Aeronautical engineer-turned-artist Brendan Walker the creator of VR Playground, involved Drive in the building of the environments that he then programmed into a virtual reality experience. You put on a virtual reality headset and start to swing, the motion detection matches your inputs and you are transported through the virtual world.
Walker, is one of the worlds created in his VR Playground which you can currently experience at the Norfolk and Norwich Festival.
The diversity of the public enjoying the experience shows the empowerment of Virtual Reality technology.
“The worlds I have created are going to challenge your body and mind,” commented thrill engineer Brendan Walker.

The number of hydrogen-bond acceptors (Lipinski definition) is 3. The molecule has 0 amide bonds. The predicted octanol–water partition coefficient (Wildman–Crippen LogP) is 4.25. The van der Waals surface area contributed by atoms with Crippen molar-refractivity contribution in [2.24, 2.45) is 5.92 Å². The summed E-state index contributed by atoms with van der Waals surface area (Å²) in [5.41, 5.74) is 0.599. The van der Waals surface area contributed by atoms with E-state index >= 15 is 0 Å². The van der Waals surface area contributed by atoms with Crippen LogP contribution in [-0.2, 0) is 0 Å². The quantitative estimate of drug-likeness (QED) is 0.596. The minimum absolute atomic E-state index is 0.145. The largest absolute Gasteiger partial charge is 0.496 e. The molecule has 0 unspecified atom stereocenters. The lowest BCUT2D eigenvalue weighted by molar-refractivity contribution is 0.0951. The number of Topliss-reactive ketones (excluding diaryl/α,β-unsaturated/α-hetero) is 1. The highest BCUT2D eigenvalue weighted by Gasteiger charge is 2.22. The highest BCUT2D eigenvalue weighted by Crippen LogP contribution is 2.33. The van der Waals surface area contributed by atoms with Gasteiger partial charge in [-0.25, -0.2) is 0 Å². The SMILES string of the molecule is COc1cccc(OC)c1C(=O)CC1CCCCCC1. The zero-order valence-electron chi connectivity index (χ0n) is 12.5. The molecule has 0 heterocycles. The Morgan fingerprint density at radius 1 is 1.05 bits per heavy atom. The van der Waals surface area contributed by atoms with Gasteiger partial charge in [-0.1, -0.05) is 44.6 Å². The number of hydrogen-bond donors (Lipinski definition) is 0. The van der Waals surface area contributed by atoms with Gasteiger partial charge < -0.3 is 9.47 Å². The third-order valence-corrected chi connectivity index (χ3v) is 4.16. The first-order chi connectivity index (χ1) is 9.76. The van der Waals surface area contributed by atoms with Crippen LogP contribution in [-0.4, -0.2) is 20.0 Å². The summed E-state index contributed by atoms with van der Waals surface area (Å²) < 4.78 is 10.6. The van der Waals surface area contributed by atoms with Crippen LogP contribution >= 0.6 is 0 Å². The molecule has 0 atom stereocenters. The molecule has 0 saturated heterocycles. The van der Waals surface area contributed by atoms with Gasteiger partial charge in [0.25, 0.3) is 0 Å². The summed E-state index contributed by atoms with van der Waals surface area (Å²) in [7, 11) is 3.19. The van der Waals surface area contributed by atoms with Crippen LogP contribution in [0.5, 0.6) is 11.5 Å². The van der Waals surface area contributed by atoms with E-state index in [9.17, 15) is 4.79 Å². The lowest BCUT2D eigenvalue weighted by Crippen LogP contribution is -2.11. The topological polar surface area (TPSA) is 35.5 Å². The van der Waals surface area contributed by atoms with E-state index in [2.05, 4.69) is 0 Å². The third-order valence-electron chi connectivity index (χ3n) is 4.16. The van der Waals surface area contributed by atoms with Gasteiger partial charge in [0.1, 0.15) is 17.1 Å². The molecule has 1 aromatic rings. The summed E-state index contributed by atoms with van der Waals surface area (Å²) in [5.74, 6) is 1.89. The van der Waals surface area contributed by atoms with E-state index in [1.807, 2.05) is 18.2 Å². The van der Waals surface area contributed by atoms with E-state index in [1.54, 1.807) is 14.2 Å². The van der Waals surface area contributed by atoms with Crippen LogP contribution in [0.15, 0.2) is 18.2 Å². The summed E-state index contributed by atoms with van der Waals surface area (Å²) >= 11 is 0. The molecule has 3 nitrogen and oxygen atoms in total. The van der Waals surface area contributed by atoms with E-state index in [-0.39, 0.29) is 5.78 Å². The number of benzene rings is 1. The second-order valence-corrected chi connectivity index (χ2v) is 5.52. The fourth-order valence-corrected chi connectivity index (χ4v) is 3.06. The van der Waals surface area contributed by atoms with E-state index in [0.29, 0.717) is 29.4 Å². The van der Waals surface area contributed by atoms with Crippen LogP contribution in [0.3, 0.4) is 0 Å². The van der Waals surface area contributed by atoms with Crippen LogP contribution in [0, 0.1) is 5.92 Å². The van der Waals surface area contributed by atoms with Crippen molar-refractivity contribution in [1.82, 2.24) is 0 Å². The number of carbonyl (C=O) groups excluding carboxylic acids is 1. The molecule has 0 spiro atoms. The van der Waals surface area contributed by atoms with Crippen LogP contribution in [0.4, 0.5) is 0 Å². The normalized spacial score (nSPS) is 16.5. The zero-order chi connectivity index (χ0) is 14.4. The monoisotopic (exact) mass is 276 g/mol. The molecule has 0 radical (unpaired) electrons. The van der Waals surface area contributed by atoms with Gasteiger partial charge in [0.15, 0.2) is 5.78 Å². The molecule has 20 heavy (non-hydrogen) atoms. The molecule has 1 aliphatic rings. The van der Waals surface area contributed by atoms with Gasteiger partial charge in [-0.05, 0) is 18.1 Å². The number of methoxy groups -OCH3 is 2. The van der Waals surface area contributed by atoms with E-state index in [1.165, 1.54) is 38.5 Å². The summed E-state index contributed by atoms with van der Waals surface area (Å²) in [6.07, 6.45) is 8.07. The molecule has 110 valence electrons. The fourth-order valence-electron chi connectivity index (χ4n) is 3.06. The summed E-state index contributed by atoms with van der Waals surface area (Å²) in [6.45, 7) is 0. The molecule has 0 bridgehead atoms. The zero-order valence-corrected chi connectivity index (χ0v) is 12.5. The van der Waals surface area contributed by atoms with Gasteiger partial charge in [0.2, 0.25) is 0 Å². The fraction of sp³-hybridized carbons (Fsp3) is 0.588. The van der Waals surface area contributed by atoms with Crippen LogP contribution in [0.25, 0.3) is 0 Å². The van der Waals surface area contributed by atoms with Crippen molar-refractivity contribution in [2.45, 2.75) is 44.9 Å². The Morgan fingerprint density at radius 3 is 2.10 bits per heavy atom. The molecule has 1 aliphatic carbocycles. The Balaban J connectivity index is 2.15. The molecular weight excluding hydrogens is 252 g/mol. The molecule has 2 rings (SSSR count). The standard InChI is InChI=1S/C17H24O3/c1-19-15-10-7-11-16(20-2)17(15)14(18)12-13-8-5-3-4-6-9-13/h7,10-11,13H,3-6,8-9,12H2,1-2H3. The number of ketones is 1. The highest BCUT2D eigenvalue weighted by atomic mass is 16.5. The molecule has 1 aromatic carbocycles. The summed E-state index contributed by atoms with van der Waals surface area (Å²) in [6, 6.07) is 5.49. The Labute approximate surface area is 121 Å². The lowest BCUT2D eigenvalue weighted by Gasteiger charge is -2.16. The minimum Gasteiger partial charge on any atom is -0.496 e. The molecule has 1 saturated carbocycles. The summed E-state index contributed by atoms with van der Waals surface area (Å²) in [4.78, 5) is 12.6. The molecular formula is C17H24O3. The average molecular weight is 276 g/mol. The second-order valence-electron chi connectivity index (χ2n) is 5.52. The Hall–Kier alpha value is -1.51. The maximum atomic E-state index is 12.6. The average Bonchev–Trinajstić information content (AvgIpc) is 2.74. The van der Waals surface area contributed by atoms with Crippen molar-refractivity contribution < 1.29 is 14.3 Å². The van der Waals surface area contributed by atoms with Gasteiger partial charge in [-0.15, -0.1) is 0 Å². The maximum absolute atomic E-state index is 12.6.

Brendan has taken the forces of the swing and re-engineered or reverse-engineered them create four new virtual worlds where you believe that your body is doing four very different things other than swinging. As a spectator you will think people are just on an ordinary swing but the experiences for people include bouncing like a shuttlecock across buildings, feeling like you are inside a giant wheel rolling through the street and propelling yourself like a jellyfish undulating upwards in the water.
This has been a fascinating project to be involved with. Drive are building on this experience, and hoping to take some of the learning and applying it to the automotive and transportation industries
Brendan Walker – http://www.aerial.fm
Ripley Soapbox Challenge will be held on the 5th August 2017 in aid of Macmillan Cancer Support.